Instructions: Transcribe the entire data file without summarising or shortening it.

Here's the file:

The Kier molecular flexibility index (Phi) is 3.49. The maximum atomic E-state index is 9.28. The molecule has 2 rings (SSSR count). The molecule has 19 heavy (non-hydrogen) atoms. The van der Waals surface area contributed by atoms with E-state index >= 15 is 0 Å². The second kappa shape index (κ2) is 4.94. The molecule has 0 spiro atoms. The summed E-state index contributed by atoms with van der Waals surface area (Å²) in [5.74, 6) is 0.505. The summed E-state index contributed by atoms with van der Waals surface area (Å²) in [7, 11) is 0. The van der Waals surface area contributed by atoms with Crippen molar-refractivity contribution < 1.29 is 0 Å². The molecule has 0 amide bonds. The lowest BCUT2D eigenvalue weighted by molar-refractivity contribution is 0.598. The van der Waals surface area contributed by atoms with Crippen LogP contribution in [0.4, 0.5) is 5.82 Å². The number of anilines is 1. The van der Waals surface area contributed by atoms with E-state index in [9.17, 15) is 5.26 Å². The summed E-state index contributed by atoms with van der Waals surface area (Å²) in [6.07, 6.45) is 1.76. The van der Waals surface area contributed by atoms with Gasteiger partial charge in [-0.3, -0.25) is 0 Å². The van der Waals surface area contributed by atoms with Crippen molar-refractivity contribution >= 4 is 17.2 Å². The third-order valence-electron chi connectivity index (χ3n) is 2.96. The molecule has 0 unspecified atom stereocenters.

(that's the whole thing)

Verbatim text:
The Kier molecular flexibility index (Phi) is 3.49. The maximum atomic E-state index is 9.28. The molecule has 2 rings (SSSR count). The molecule has 19 heavy (non-hydrogen) atoms. The van der Waals surface area contributed by atoms with E-state index >= 15 is 0 Å². The second kappa shape index (κ2) is 4.94. The molecule has 0 spiro atoms. The summed E-state index contributed by atoms with van der Waals surface area (Å²) in [5.74, 6) is 0.505. The summed E-state index contributed by atoms with van der Waals surface area (Å²) in [7, 11) is 0. The van der Waals surface area contributed by atoms with Crippen molar-refractivity contribution < 1.29 is 0 Å². The molecule has 0 amide bonds. The lowest BCUT2D eigenvalue weighted by molar-refractivity contribution is 0.598. The van der Waals surface area contributed by atoms with Crippen LogP contribution in [0.4, 0.5) is 5.82 Å². The number of anilines is 1. The van der Waals surface area contributed by atoms with E-state index in [9.17, 15) is 5.26 Å². The summed E-state index contributed by atoms with van der Waals surface area (Å²) in [6.07, 6.45) is 1.76. The van der Waals surface area contributed by atoms with Gasteiger partial charge in [-0.3, -0.25) is 0 Å². The van der Waals surface area contributed by atoms with Crippen molar-refractivity contribution >= 4 is 17.2 Å². The third-order valence-electron chi connectivity index (χ3n) is 2.96. The molecule has 0 unspecified atom stereocenters.